When times are normal it happens often and it’s frustrating enough – the government will impose mandates and changes to wages, health care, how services are delivered and how things are produced. But, when times are abnormal, as they have been for over seven months now, that frustration is compounded by severe government reaction -- and overreaction – to the issue at hand, actions which can forever change the world in which we live, work and serve.


I’ve told many people this year that COVID is unpredictable, but government is even more so.


I can plan for COVID in my workplace -- we instituted protocols in advance of government direction; we have a full-time COVID Administrator; and we are constantly monitoring and refining our processes and people in response to the latest science and ideas.


I can’t plan for government or, more specifically, Governor Cuomo’s government in my workplace. What will the rest of this year look like? What will next year look like? What happens if the state’s or region’s COVID numbers increase?


I definitely couldn’t properly plan for it this spring -- and I was being proactive about it. People thought I was crazy when I preemptively announced that we’d be closing down the factory as the state battled the worst of the virus, they thought there was no way that Cuomo would shutdown the economy. But he did and he went far beyond what I had expected: I thought we’d be closed for 2 to 4 weeks and would be returning by Easter Monday; instead, most of our operations were shutdown by state edict for almost 10 weeks and we went finally back to being whole at the end of May.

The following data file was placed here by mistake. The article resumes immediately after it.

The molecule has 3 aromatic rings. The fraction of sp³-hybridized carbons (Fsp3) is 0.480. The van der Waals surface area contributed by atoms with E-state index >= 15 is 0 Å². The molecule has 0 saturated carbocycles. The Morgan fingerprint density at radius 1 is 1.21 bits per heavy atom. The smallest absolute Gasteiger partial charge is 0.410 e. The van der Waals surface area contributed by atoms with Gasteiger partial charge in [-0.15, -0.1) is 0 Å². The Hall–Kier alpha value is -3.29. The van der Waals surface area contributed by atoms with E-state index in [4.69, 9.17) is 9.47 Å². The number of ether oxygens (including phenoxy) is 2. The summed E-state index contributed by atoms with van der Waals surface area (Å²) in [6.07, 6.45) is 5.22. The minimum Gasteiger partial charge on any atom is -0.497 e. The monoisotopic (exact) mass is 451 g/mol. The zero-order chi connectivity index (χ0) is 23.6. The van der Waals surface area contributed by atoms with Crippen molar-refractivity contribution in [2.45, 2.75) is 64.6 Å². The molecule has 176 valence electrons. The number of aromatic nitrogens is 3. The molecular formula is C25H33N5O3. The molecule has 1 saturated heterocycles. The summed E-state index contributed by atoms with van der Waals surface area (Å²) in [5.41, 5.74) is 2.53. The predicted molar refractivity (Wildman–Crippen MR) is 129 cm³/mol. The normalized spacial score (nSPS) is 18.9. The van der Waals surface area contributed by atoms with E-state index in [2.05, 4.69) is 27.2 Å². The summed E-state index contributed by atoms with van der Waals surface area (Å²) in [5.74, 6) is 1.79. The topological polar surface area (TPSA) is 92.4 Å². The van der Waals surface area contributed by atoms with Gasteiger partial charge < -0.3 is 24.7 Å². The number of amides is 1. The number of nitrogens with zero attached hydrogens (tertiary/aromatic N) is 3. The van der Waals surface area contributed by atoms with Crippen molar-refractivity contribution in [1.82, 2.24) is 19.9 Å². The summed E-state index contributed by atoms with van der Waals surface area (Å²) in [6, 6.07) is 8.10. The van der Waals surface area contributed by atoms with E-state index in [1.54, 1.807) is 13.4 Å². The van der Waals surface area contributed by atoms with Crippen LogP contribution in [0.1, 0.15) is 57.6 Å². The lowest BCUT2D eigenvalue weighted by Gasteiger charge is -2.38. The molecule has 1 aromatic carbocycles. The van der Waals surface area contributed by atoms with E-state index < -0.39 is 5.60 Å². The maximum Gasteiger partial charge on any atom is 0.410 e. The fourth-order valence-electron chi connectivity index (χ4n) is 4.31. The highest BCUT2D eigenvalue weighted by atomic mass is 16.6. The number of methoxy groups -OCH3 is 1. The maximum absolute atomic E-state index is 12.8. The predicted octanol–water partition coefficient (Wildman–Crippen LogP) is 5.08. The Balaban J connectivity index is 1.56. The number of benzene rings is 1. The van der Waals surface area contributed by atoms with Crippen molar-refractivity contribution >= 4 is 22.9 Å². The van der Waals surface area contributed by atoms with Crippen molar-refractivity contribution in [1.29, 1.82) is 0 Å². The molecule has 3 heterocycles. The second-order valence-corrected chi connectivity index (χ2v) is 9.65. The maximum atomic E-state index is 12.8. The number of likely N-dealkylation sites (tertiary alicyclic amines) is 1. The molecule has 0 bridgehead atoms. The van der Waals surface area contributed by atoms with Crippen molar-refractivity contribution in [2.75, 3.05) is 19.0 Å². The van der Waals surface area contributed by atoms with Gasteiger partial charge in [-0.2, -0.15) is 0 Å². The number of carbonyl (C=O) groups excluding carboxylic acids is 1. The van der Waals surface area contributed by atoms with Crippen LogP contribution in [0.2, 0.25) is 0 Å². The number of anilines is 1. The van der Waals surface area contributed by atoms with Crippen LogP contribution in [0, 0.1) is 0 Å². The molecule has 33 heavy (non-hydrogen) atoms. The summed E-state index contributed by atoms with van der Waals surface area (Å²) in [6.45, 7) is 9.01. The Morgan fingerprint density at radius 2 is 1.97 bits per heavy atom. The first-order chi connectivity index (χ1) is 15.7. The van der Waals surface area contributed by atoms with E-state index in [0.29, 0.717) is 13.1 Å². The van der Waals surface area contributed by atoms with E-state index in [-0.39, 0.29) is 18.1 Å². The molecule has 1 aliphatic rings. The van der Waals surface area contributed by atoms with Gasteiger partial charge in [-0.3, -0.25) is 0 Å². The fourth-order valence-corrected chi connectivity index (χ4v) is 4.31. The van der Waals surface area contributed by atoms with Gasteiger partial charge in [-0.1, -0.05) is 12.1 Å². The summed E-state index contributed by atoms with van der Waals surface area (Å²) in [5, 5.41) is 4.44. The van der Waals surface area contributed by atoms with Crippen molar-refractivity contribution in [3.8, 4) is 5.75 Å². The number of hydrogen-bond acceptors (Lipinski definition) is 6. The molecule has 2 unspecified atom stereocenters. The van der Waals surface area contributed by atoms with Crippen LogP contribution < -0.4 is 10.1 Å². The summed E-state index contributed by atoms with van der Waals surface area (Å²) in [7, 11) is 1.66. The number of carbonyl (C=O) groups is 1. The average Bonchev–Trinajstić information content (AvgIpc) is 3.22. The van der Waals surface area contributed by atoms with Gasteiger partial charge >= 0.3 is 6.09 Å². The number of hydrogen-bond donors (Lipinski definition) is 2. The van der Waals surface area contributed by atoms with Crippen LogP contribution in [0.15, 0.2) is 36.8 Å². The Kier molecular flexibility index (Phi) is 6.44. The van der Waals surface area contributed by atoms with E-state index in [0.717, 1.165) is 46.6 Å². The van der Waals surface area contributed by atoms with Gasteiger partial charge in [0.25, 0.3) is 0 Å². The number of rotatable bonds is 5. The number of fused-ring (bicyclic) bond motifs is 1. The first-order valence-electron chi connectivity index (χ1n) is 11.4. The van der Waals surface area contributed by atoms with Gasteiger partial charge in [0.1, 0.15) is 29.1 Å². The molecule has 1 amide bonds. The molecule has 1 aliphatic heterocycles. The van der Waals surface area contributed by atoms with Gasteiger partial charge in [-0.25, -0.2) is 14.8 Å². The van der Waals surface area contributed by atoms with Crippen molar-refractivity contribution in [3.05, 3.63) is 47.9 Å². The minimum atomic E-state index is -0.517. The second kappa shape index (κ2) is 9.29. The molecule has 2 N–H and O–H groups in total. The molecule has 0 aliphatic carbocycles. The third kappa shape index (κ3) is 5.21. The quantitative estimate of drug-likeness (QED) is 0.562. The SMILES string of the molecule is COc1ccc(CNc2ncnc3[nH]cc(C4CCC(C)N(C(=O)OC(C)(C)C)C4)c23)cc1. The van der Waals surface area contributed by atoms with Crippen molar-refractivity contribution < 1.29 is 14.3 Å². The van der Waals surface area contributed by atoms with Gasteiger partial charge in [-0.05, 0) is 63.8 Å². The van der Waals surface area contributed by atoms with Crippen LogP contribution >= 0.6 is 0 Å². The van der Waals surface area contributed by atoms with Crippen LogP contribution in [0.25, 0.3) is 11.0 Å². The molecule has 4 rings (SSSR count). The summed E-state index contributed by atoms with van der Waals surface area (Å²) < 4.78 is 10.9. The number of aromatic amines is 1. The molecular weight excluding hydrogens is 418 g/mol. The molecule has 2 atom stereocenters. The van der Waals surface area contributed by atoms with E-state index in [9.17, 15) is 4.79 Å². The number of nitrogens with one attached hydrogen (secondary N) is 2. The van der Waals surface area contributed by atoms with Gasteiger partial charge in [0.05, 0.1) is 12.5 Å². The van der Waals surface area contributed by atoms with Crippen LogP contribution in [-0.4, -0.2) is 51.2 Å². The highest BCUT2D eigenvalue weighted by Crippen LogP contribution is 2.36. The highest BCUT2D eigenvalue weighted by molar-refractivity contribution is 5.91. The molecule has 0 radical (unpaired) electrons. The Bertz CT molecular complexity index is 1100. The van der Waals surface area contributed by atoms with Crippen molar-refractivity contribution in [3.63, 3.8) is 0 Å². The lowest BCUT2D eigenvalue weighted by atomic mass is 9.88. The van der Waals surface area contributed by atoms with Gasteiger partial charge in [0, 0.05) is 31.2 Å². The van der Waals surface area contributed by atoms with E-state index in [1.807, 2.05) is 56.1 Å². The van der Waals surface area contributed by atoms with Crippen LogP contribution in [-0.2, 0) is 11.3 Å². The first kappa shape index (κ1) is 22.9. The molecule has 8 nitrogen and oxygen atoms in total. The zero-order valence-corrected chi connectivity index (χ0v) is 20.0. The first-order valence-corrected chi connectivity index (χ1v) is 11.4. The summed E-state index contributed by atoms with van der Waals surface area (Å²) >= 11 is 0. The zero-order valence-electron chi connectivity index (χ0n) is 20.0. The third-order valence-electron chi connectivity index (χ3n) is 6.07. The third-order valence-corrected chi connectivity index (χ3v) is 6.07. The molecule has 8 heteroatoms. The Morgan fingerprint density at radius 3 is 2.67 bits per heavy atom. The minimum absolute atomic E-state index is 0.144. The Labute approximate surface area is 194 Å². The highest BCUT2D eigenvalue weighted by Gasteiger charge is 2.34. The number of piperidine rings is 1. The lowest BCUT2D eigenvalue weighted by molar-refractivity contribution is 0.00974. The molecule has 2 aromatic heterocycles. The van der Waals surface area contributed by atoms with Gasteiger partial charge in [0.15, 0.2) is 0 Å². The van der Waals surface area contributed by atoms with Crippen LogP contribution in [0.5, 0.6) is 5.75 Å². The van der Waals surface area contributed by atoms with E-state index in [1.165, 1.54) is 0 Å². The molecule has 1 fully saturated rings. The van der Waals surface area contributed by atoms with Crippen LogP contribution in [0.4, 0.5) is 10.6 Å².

While we’re at full strength and then some now, most businesses, social service organizations, and local governments haven’t been so lucky. The Governor has kept their capacities low, harmed their ability to properly sell or serve, and, in some cases, hasn’t even allowed them to re-open. They have no idea when the reins will be loosened.